The Lost Symbol Traceroute Mystery

Dan Brown’s most recent thriller novel The Lost Symbol we find Robert Langdon on the train of a bad guy who uses Dr. Langdon knowledge of ancient symbols to track down a mysterious talisman of the Masons. Mean while another character is trying to uncover the identity of a web server containing some vital but redacted information. I really enjoy Dan Brown novels but it drives me crazy when authors try to inject technical details that they really do not understand. This was a fatal flaw of one of his previous books, Digital Fortress. That book was enjoyable but filled with technical inaccuracies that were distracting for me. The latest novel is not as technical.

The secondary character is trying to identify a web site. She knows enough to try a traceroute. The problem is that a traceroute doesn’t tell you the identity of a server. It only tells you the path to that server from your location. It is helpful for diagnosing congestion or routing problems. Since the route between two points on a network is not always the same that information is not really helpful. I can tell you some information if that server is inside another organization’s network but it is not the best way to accomplish this. The character in the novel is stymied when the traceroute abruptly stops. Actually that is very common. Some protocols like ping, finger and traceroute are blocked by some routers because they are considered noise or even a security risk.

So what does a traceroute look like. Let me do a sample traceroute to whitehouse.gov. Let’s see what happens. The first response look promising. I’ll skip it because it is only showing me the path out of my house and to my ISP.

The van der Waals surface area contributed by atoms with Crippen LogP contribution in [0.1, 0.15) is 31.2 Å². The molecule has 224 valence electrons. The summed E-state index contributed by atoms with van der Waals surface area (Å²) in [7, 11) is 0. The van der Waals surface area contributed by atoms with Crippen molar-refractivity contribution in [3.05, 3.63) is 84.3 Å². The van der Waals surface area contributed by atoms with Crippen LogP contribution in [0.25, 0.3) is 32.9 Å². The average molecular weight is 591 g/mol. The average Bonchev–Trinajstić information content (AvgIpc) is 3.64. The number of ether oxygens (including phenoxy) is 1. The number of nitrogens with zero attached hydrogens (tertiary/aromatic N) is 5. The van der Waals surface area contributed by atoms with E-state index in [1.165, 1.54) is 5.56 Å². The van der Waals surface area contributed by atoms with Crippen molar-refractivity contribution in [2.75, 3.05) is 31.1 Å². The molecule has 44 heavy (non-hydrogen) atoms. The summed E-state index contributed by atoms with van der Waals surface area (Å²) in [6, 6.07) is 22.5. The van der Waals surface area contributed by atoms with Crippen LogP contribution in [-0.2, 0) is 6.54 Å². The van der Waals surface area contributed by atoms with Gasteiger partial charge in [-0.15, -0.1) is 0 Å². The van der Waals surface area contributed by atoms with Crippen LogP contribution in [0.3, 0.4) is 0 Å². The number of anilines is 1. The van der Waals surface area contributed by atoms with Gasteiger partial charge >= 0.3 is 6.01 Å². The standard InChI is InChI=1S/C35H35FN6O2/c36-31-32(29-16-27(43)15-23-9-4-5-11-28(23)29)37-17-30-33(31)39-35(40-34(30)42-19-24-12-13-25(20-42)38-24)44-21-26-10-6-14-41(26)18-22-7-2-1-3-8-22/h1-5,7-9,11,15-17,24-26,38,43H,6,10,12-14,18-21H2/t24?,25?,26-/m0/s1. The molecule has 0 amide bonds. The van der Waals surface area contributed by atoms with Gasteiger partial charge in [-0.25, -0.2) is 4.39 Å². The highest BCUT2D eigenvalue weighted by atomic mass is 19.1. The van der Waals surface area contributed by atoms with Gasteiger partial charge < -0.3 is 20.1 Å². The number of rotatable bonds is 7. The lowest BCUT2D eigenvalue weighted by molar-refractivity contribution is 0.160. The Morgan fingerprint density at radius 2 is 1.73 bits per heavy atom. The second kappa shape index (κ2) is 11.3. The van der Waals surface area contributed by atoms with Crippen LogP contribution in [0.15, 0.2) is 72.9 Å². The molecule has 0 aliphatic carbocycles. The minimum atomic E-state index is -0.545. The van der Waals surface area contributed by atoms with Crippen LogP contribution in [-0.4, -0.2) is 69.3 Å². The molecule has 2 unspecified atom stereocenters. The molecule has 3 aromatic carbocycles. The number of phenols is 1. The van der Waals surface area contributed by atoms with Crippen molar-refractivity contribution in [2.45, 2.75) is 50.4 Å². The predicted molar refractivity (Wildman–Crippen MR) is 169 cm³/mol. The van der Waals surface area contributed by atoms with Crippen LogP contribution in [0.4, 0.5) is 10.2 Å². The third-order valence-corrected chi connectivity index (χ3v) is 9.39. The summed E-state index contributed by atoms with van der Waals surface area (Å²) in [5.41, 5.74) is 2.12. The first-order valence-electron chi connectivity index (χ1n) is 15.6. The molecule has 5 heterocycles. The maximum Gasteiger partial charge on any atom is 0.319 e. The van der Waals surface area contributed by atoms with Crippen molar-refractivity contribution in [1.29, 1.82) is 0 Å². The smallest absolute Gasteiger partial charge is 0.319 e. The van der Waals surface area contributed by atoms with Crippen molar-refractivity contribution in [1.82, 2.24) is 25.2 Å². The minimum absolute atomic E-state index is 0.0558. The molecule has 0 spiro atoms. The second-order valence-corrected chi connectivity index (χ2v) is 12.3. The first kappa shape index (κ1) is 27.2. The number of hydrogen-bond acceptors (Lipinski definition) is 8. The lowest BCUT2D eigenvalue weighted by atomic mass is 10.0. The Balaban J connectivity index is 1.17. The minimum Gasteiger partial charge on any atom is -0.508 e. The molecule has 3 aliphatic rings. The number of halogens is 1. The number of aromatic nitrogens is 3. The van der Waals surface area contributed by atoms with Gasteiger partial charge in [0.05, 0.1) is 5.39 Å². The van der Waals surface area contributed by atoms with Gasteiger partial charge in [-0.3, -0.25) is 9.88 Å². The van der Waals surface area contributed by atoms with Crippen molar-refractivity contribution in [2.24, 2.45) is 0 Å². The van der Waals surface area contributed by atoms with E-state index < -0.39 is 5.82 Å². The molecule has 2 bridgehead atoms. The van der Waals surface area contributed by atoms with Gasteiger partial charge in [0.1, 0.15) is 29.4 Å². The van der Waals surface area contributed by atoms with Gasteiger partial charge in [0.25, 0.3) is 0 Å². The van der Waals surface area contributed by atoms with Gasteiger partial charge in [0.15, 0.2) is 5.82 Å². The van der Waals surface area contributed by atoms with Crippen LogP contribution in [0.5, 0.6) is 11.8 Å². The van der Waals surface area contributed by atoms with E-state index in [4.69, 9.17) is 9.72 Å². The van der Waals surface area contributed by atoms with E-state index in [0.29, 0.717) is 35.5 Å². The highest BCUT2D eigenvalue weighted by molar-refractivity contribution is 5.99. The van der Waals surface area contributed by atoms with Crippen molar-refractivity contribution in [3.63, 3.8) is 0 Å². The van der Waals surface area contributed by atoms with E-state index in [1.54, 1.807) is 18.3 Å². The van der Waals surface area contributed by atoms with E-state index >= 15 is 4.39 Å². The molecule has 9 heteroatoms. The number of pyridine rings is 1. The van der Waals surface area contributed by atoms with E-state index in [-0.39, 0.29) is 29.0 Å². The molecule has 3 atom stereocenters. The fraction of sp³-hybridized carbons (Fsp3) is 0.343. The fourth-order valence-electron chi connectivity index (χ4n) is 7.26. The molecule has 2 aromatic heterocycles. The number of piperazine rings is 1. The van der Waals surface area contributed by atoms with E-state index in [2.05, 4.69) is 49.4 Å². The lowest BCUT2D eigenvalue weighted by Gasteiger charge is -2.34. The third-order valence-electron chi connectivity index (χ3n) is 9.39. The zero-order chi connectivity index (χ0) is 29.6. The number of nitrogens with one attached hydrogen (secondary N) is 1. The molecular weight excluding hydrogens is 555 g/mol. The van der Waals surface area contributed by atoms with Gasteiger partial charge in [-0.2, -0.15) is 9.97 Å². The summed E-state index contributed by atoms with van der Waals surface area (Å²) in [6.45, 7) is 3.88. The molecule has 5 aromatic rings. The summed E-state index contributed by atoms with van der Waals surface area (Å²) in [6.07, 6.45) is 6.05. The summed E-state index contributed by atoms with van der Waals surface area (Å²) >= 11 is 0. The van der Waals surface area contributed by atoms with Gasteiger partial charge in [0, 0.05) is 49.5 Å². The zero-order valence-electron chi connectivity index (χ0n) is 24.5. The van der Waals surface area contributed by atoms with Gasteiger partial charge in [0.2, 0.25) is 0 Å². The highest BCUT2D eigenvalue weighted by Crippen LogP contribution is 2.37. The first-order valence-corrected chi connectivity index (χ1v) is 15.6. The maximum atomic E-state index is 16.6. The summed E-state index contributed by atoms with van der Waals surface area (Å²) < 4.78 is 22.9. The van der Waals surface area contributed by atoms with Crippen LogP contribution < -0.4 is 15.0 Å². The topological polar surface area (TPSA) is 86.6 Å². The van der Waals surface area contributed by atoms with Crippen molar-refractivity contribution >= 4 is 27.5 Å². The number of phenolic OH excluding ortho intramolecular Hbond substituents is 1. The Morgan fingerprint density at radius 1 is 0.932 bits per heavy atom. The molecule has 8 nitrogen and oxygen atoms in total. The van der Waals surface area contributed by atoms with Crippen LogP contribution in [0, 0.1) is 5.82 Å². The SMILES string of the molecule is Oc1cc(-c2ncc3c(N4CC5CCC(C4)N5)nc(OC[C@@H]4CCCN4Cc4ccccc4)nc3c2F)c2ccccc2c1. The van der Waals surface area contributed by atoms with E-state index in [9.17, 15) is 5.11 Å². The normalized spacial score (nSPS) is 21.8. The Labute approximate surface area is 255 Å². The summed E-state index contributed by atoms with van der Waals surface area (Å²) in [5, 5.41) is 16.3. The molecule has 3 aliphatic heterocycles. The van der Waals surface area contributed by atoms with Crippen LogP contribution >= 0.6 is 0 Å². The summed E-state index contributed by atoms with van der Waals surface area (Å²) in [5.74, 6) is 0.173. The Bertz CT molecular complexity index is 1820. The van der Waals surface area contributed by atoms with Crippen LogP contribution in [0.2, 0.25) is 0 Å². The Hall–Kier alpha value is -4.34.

traceroute to whitehouse.gov (96.17.90.135), 64 hops max, 52 byte packets
1 10.0.1.1 (10.0.1.1) 1.117 ms 0.326 ms 0.305 ms
… omitted lines ….
7 ae-1.r21.dllstx09.us.bb.gin.ntt.net (129.250.4.181) 9.127 ms 8.965 ms 9.704 ms
8 as-0.r21.chcgil09.us.bb.gin.ntt.net (129.250.3.16) 36.514 ms 53.158 ms 32.594 ms
9 po-3.r00.chcgil09.us.bb.gin.ntt.net (129.250.3.9) 46.263 ms 32.090 ms 31.928 ms
10 * * *

These first few lines look promising. By line 10 however we are just getting the response * * *. Which is basically a non-response. The routers at that point in the trace have stopped responding. The trace will continue but you will probably not see any more meaningful information.

What’s interesting is that you can repeat the trace and get a different result.

traceroute to whitehouse.gov (96.17.90.135), 64 hops max, 52 byte packets
1 10.0.1.1 (10.0.1.1) 1.117 ms 0.326 ms 0.305 ms
… omitted lines ….
5 69.220.8.51 (69.220.8.51) 35.616 ms 35.308 ms 35.390 ms
6 chi-bb1-link.telia.net (213.248.96.117) 35.262 ms 35.124 ms 35.175 ms
7 nyk-bb2-link.telia.net (80.91.249.111) 56.628 ms
nyk-bb1-link.telia.net (80.91.248.193) 53.706 ms
nyk-bb1-pos0-3-0.telia.net (213.248.80.153) 54.319 ms
8 ash-bb1-link.telia.net (213.248.83.20) 74.448 ms
ash-bb1-link.telia.net (80.91.248.184) 54.519 ms
ash-bb1-pos7-0-0-0.telia.net (213.248.80.136) 58.251 ms
9 * * *

The second time the trace used telia.net instead of ntt.net. Somewhere there’s a map that shows these two paths and for at least that milisecond it was a faster route for our trace to take. Ten years ago the physical pathing was more limited and traceroute was more reliable. Today it is hobbled by security sensitive router managers.

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